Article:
The Fairfax County Park Authority has opened a 30-day public comment period on its draft plan to allow an arts center at Clemyjontri Park in McLean.
The comment period commenced Thursday night (Oct. 28) with the county’s first public meeting on the proposal since it kicked off the Clemyjontri Park master plan revision process in December.
Possibly the first exclusively in-person public meeting that the park authority has held during the COVID-19 pandemic, the gathering at Franklin Sherman Elementary School was subdued, with county staff appearing to outnumber members of the general public.
The community members in attendance, though, seemed open to the idea of an arts center, albeit with some wariness regarding its potential size and noise and parking impacts.
“As long as there’s screening, the building isn’t too tall, and it stays within the walkway boundary, I’m okay with it,” said a man who lives adjacent to Clemyjontri on the west side. He noted that the park “has been a great neighbor so far.”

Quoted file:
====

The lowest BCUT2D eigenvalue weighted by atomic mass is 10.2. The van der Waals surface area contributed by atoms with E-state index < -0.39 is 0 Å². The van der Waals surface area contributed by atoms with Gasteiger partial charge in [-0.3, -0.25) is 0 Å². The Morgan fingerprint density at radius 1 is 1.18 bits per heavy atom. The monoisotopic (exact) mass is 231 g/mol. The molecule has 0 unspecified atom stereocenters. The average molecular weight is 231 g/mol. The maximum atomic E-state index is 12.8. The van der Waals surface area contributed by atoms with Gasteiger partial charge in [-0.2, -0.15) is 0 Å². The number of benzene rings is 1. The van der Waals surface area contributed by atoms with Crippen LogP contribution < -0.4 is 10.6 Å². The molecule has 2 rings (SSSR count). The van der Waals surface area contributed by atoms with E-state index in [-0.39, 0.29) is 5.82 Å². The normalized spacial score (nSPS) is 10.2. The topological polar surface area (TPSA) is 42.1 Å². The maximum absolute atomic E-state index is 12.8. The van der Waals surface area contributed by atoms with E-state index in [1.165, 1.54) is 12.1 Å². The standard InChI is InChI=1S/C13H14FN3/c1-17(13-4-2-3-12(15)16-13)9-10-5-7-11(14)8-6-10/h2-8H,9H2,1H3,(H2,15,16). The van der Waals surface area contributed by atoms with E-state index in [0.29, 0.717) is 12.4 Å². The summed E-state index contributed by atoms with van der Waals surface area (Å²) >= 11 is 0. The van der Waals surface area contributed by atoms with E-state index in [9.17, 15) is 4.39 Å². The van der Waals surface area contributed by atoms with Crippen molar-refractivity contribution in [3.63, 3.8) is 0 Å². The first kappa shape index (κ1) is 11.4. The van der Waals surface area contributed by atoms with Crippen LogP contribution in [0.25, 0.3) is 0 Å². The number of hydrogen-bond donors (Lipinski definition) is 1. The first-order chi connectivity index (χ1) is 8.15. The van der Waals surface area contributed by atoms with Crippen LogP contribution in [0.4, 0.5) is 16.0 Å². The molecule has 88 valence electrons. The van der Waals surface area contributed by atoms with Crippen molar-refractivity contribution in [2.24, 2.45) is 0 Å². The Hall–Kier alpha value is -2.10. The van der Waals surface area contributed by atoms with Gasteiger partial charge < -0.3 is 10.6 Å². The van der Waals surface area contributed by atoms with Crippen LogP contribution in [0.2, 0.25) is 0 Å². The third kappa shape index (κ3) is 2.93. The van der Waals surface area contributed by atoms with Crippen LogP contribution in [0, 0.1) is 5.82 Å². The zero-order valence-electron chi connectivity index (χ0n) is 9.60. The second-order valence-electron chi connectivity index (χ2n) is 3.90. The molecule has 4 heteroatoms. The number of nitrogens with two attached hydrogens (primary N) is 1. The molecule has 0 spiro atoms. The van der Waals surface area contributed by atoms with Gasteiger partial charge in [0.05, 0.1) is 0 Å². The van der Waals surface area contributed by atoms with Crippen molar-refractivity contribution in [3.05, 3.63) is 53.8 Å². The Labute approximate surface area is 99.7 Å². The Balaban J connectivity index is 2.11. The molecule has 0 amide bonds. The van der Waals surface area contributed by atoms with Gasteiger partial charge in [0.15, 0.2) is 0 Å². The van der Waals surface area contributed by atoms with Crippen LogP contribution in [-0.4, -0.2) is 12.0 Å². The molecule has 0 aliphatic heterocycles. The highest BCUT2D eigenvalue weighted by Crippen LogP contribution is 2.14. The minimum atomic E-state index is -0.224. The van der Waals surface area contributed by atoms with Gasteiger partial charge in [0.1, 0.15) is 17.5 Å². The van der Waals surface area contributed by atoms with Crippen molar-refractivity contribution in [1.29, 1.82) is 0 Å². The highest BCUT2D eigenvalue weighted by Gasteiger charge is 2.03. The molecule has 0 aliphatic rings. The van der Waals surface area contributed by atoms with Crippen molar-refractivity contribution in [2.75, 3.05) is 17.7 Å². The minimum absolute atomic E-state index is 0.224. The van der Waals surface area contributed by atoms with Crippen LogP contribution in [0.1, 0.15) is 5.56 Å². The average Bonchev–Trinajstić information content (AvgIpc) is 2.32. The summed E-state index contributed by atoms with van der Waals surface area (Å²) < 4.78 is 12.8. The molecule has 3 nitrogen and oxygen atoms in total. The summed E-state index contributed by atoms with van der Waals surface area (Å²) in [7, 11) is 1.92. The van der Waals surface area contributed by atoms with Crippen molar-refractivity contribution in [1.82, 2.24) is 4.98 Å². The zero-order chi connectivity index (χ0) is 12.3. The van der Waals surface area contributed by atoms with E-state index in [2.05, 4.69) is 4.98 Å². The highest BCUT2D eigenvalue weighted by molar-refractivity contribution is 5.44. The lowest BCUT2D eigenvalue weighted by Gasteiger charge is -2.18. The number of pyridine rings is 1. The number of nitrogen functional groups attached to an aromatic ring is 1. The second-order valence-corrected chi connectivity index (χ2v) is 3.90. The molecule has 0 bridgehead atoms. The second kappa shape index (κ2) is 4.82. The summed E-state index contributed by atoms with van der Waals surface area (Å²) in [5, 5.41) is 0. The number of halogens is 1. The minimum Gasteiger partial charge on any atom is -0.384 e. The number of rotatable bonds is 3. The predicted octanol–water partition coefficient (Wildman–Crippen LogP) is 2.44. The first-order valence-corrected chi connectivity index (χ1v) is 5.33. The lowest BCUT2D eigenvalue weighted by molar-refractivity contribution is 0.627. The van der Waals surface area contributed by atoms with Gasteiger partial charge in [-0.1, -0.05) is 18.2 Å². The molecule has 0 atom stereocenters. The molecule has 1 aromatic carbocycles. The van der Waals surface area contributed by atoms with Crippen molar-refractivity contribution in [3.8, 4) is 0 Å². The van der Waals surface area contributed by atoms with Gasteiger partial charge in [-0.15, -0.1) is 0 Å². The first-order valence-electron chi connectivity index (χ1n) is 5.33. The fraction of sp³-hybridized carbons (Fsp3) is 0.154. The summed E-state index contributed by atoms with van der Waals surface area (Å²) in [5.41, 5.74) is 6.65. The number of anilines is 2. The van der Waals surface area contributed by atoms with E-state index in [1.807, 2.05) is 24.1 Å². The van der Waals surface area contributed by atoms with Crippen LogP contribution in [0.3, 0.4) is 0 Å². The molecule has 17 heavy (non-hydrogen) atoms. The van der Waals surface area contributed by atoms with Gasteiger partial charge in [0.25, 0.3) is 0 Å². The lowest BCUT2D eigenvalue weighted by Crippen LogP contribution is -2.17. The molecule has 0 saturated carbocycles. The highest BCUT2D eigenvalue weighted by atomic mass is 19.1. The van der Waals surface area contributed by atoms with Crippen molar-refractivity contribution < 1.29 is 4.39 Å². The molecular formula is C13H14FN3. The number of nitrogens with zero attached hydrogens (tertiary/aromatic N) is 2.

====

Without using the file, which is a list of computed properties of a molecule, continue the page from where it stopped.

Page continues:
Another McLean resident stressed that he’s “not against the arts” but fears the building could end up being too large for the 18.5-acre park, crowding out the families who use its unique playground.
“I just don’t want to see us do something to the park that we’ll regret,” he told Tysons Reporter after the meeting.
The master plan revision focuses on the last of three development phases planned for Clemyjontri Park.
With second phase completed in 2019, the third phase in the current plan calls for the existing house and gardens to host a local history museum or community meeting and event space. It also suggests adding a “small parking area” for event staff and people with disabilities.